After the recent debacle where DEA agents seized a shipment of hemp seeds bound for Kentucky, there has been a lot of hemp news coming out of the area. Last Tuesday the University of Kentucky officially started growing industrial hemp on one of their test plots in order to research and determine the potential of the extremely versatile plant. In addition, another test plot has begun to grow industrial hemp in Western Kentucky. This plot is affiliated with Murray State University. Throughout the state, about 13 hemp plots are expected to be planted within just days, most of them expected to use hemp seeds from other sources. Kentucky Agricultural Commissioner James Comer said these plots will “help us recover much of the knowledge about industrial hemp product that has been lost since hemp was last grown in Kentucky.” He also stated that the research “will bring industrial hemp back to Kentucky, and with it, new jobs and new farm income.”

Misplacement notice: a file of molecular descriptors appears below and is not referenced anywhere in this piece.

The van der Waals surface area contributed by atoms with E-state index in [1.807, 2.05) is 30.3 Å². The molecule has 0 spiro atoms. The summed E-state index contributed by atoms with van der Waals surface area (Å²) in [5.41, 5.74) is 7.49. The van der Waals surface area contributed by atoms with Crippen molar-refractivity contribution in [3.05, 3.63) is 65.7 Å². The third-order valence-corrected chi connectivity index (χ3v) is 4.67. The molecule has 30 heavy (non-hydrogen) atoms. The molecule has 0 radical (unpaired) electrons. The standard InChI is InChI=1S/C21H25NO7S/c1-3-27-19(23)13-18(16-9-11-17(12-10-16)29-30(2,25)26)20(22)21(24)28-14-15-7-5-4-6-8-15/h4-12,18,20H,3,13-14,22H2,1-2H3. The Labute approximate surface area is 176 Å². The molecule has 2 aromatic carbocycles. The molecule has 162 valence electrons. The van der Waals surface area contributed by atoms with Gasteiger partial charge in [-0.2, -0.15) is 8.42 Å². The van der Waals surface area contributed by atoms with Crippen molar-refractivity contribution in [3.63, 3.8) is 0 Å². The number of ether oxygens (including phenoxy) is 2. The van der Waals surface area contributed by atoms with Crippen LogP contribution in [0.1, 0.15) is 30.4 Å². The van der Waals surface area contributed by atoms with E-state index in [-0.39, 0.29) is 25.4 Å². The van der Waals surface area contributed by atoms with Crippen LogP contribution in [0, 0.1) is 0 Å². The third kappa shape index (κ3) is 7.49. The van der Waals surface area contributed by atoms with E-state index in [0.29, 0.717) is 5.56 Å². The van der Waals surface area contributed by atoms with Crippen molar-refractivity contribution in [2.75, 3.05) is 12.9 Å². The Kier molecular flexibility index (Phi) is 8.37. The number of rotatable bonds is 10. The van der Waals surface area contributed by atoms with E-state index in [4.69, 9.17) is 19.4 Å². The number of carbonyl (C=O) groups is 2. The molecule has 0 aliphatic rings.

Kentucky has been fighting to pass the bill to legally grow industrial hemp for research, in fact, they have been on the front lines of this battle as many other states are closely watching things unfold. More states in the US are also jumping into the fight, passing bills which actually make it legal to grow on designated plots, with government issued permits. Hemp used to thrive in Kentucky before being banned in 1970, and of course, was used in a plethora of applications which generated a healthy income for the state. There are a lot of people who believe that industrial hemp in Kentucky could flourish once again; creating jobs, valuable resources, and bringing a significant amount of income into the state, hemp could indeed be a valued crop.
Industrial hemp can be used for paper, plastic, rope, food, cosmetics, and even fuel (just to name a few), so why wouldn’t it generate a ton of money for any state willing to grow it? On Tuesday, In Rockcastle County, there’s a group hoping to plant two acres of hemp for another research project. Michael Lewis, an industrial hemp farmer leading the project, said that the plan is to convert part of the crop into fabric to make US flags. The industrial hemp will also be used to make textiles, he said. He also mentioned that we shouldn’t expect a bustling hemp industry by next year. These sorts of things take time, but “certainly, the potential is exciting”.